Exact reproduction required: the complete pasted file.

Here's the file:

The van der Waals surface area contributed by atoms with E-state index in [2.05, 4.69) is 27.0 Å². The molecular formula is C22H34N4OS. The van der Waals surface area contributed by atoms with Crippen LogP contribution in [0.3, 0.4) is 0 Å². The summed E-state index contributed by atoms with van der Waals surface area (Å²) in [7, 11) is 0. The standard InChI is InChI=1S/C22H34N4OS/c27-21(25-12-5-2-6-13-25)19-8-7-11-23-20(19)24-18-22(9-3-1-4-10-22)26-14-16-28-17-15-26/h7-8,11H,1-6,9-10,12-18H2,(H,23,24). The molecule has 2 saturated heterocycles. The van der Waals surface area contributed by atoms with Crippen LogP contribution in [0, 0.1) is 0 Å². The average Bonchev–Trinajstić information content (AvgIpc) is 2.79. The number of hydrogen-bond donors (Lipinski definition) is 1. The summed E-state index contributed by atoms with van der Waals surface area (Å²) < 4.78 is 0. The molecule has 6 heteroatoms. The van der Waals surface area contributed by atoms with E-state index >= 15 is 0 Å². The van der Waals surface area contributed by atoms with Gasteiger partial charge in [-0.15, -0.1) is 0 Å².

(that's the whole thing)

The van der Waals surface area contributed by atoms with E-state index in [2.05, 4.69) is 27.0 Å². The molecular formula is C22H34N4OS. The van der Waals surface area contributed by atoms with Crippen LogP contribution in [0.3, 0.4) is 0 Å². The summed E-state index contributed by atoms with van der Waals surface area (Å²) in [7, 11) is 0. The standard InChI is InChI=1S/C22H34N4OS/c27-21(25-12-5-2-6-13-25)19-8-7-11-23-20(19)24-18-22(9-3-1-4-10-22)26-14-16-28-17-15-26/h7-8,11H,1-6,9-10,12-18H2,(H,23,24). The molecule has 2 saturated heterocycles. The van der Waals surface area contributed by atoms with Crippen LogP contribution in [0, 0.1) is 0 Å². The average Bonchev–Trinajstić information content (AvgIpc) is 2.79. The number of hydrogen-bond donors (Lipinski definition) is 1. The summed E-state index contributed by atoms with van der Waals surface area (Å²) < 4.78 is 0. The molecule has 6 heteroatoms. The van der Waals surface area contributed by atoms with E-state index >= 15 is 0 Å². The van der Waals surface area contributed by atoms with Gasteiger partial charge in [-0.15, -0.1) is 0 Å².